The pandemic has caused an 'extreme' drop in global carbon emissions

The worldwide coronavirus pandemic has caused global carbon emissions to drop beyond all expectations.

With millions of people around the world confined to their homes, the environmental impact of cars and planes has been curbed.

According to new research, carbon emissions have fallen by a sixth around the world.

However, the ‘extreme’ reduction in emissions is ‘likely to be temporary’, said Professor of Climate Change Science Corinne Le Quere, of the University of East Anglia.

Daily emissions decreased by 17% – or 17 million tonnes of carbon dioxide – globally during the peak of the confinement measures in early April compared to mean daily levels in 2019, the study indicated.

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The last time emissions were this low was 14 years ago back in 2006.

Emissions from surface transport such as car journeys account for almost half (43%) of the decrease in global emissions during peak confinement on April 7, according to the study, published in the journal Nature Climate Change.

Emissions from industry and from power together account for a further 43% of the decrease in daily global emissions.

Aviation is the economic sector most impacted by the lockdown, but it only accounts for 3% of global emissions, or 10% of the decrease in emissions during the pandemic, researchers said.

The increase in the use of residential buildings from people working at home only marginally offset the drop in emissions from other sectors.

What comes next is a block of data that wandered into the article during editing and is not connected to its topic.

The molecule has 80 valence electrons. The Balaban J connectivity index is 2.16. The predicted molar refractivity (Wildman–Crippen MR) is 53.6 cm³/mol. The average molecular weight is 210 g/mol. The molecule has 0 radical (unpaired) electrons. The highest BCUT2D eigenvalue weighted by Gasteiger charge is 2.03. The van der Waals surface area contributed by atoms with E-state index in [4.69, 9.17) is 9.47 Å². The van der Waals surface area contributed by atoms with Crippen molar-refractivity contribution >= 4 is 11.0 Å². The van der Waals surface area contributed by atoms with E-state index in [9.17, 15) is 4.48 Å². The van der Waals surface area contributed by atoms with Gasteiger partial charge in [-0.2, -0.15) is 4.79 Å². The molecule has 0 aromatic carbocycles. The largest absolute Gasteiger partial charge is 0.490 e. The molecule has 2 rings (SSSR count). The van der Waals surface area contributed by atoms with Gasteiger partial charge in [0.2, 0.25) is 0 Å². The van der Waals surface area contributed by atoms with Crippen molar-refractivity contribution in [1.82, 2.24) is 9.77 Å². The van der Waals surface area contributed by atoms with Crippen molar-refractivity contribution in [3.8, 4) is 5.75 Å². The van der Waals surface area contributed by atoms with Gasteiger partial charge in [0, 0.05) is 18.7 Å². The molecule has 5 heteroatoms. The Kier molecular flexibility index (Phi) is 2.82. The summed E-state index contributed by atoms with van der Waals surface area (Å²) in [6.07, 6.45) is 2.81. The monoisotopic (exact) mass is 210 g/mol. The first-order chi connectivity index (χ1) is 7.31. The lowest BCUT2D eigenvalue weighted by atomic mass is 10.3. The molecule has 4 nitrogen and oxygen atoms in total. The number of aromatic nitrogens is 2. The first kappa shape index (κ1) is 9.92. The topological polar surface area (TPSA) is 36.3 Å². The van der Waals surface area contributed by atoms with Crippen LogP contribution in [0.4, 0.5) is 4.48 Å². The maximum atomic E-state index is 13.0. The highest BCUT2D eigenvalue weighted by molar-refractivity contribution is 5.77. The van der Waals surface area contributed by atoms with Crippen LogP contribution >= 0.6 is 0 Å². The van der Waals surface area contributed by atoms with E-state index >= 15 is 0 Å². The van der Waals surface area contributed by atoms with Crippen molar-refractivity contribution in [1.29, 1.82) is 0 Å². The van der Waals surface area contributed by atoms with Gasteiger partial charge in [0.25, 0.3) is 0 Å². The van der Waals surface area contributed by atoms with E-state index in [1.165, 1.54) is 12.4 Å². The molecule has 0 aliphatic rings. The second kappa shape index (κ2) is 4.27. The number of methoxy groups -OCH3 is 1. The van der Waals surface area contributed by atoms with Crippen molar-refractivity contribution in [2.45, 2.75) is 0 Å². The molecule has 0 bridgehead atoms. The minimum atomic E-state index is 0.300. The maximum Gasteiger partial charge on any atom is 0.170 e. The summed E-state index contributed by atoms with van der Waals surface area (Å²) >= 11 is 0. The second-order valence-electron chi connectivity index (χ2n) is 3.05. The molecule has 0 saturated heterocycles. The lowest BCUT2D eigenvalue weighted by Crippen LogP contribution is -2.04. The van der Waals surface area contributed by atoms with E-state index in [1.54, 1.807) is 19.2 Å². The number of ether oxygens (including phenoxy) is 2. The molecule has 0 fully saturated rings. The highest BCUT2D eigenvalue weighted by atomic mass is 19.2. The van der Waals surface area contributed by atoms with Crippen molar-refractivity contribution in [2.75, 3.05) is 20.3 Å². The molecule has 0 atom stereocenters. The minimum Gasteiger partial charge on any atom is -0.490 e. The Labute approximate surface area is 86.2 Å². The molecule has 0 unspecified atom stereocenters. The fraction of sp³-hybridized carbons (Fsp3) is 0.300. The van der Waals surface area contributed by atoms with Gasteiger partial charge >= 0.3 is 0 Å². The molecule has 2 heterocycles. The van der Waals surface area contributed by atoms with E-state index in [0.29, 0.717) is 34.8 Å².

Prof Le Quere, who led the analysis, said: ‘Population confinement has led to drastic changes in energy use and CO2 emissions.

‘These extreme decreases are likely to be temporary though, as they do not reflect structural changes in the economic, transport, or energy systems.

‘The extent to which world leaders consider climate change when planning their economic responses post Covid-19 will influence the global CO2 emissions paths for decades to come.

‘Opportunities exist to make real, durable changes and to be more resilient to future crises, by implementing economic stimulus packages that also help meet climate targets, especially for mobility, which accounts for half the decrease in emissions during confinement.

‘For example, in cities and suburbs, supporting walking and cycling, and the uptake of electric bikes, is far cheaper and better for wellbeing and air quality than building roads, and it preserves social distancing.’

In individual countries, emissions decreased by 26% on average at the peak of their confinement.

Researchers analysed government policies on confinement for 69 countries responsible for 97% of global CO2 emissions.

At the peak of the confinement, regions responsible for 89% of global CO2 emissions were under some level of restriction.

Data on activities indicative of how much each economic sector was affected by the pandemic was then used to estimate the change in fossil CO2 emissions for each day and country from January to April 2020.

The estimated total change in emissions from the pandemic amounts to 1,048 million tonnes of carbon dioxide (MtCO2) until the end of April.

Of this, the changes are largest in China where the confinement started, with a decrease of 242 MtCO2, then in the US (207 MtCO2), Europe (123 MtCO2), and India (98 MtCO2).

The impact of confinement on 2020 annual emissions is projected to be around 4% to 7% compared to 2019, depending on the duration of the lockdown and the extent of the recovery.

Paul Morozzo, senior climate campaigner at Greenpeace UK, said: ‘The only way this reduction will mean anything is if governments lock it in as we recover and rebuild.’

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